Mission unaccomplished: UK, France dispute Trump's claim of victory in Syria
Both London and Paris have also signalled they would continue working as part of the global anti-IS coalition in Syria and Iraq.
On Thursday, France's defence minister said Islamic State militants had been weakened but not wiped from the map in Syria as Trump claimed.
"Islamic State has been weakened more than ever," Florence Parly said on Twitter, responding to US President Donald Trump's announcement on Wednesday that the group had been defeated.
"But Islamic State has not been wiped from the map nor has its roots. It is necessary that the last pockets of this terrorist organisation be definitively defeated militarily."Meanwhile a UK Government spokesperson said despite "huge progress (made) since military operations began," with the coalition and its partners in Syria and Iraq recovering the vast majority of IS territory, "much remains to be done and we must not lose sight of the threat they pose".
"These developments in Syria do not signal the end of the Global Coalition or its campaign...we remain committed to the Global Coalition and the campaign to deny Daesh territory and ensure its enduring defeat," he added, using the Arabic acronym for IS.
On Wednesday, US President Donald Trump tweeted: "We have defeated ISIS in Syria, my only reason for being there during the Trump Presidency."
This was shortly followed by a surprise announcement the US is considering a full withdrawal from Syria in the coming 60 to 100 days, with State Department and other staff already being pulled out from Syria.
"The Pentagon has an order to get to move troops out of Syria as quickly as possible," a US official told the Wall Street Journal.
Around 2,000 US troops have worked alongside Syrian militant groups, most notably Kurdish forces, to defeat the Islamic State in north-eastern Syria, but pockets of fighters remain.
President Donald Trump's decision to withdraw troops from Syria has rattled Washington's Kurdish allies, who are its most reliable partner in Syria and among the most effective ground forces battling the Islamic State group.
Kurds in northern Syria said commanders and fighters met into the night, discussing their response to Wednesday's surprise announcement.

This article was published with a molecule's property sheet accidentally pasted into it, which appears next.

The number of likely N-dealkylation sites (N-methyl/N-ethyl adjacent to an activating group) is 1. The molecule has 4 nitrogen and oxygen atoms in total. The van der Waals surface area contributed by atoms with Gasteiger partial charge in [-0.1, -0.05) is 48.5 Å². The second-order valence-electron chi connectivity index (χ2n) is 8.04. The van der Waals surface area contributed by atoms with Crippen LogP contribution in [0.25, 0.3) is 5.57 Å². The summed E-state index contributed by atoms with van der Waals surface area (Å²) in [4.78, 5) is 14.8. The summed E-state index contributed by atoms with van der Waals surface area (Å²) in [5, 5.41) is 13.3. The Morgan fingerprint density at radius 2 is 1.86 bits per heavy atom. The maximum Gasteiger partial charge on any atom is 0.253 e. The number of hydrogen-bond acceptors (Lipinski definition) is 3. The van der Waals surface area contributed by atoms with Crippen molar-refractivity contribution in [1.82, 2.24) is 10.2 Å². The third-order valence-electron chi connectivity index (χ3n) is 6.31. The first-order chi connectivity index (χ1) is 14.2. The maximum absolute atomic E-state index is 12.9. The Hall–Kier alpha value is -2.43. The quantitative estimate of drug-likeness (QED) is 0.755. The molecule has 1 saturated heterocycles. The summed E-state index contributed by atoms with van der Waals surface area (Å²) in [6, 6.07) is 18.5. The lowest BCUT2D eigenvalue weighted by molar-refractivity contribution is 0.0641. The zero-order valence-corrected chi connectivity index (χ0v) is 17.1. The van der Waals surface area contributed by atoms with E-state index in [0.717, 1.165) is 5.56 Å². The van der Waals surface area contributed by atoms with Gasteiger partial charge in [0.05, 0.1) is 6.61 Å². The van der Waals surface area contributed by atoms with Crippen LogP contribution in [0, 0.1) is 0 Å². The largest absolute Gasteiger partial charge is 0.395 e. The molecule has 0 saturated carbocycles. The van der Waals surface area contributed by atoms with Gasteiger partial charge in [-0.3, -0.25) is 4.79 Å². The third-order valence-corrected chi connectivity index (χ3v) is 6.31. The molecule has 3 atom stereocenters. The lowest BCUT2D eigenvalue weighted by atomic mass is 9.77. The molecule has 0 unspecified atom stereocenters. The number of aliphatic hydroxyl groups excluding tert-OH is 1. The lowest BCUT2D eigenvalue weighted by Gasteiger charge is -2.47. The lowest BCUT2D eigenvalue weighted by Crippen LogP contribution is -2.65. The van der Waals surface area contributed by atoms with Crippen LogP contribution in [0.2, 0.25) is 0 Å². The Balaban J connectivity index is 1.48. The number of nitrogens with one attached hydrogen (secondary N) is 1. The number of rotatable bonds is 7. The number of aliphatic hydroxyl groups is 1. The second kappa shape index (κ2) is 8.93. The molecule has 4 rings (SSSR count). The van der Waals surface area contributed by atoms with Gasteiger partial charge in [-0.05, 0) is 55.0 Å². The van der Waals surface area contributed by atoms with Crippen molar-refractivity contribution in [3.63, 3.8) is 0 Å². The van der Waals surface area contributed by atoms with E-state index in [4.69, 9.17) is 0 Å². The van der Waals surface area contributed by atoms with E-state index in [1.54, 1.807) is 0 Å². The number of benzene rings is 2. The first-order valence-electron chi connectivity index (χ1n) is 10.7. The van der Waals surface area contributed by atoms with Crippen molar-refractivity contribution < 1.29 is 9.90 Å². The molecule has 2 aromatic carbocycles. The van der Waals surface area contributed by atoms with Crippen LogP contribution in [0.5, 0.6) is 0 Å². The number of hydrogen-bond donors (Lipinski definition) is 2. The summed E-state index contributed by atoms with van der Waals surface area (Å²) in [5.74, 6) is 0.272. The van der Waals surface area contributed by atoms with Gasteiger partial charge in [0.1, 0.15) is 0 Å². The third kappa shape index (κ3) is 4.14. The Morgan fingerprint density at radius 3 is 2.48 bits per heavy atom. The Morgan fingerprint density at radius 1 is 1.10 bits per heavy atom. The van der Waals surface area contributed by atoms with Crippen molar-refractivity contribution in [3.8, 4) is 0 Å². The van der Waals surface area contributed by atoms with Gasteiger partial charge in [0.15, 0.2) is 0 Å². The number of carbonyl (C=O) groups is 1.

Arin Sheikmos, a Kurdish journalist and commentator, says "we have every right to be afraid."
The move is widely seen as an abandonment of a loyal ally, one that could prompt Turkey to launch a fresh offensive against the Kurds or drive the Kurds into a new alliance with Syrian President Bashar Assad, Iran and Russia.
The US move also follows a call last week between Trump and Turkish President Recep Tayyip Erdogan, who had threatened to launch an "imminent assault" on Kurdish-controlled areas of northern Syria.
Turkey views the Kurdish organisation YPG, the backbone of the US-backed Syrian Democratic Forces, as a terrorist group because of its links to the Kurdish insurgency within its territory, but the US has relied on the Kurdish forces to help defeat the Islamic State group.
Following their conversation, Erdogan said that he had received "positive answers" from President Donald Trump on the situation in north-eastern Syria.
Trump has long expressed frustration about an open-ended Syria presence, while US military and state department officials have embraced a strategy of keeping troops in the country to defeat IS and act as a deterrent to Iran's expansionist ambitions.
Officially, US forces in Syria only have authority to defeat IS and ensure the group is unable to reform.
Trump's national security adviser John Bolton said in September, however, that US forces would remain in Syria until Iran withdraws its forces.
A total withdrawal of US troops in Syria would still leave a large military presence in the region, including more than 5,000 troops in neighbouring Iraq.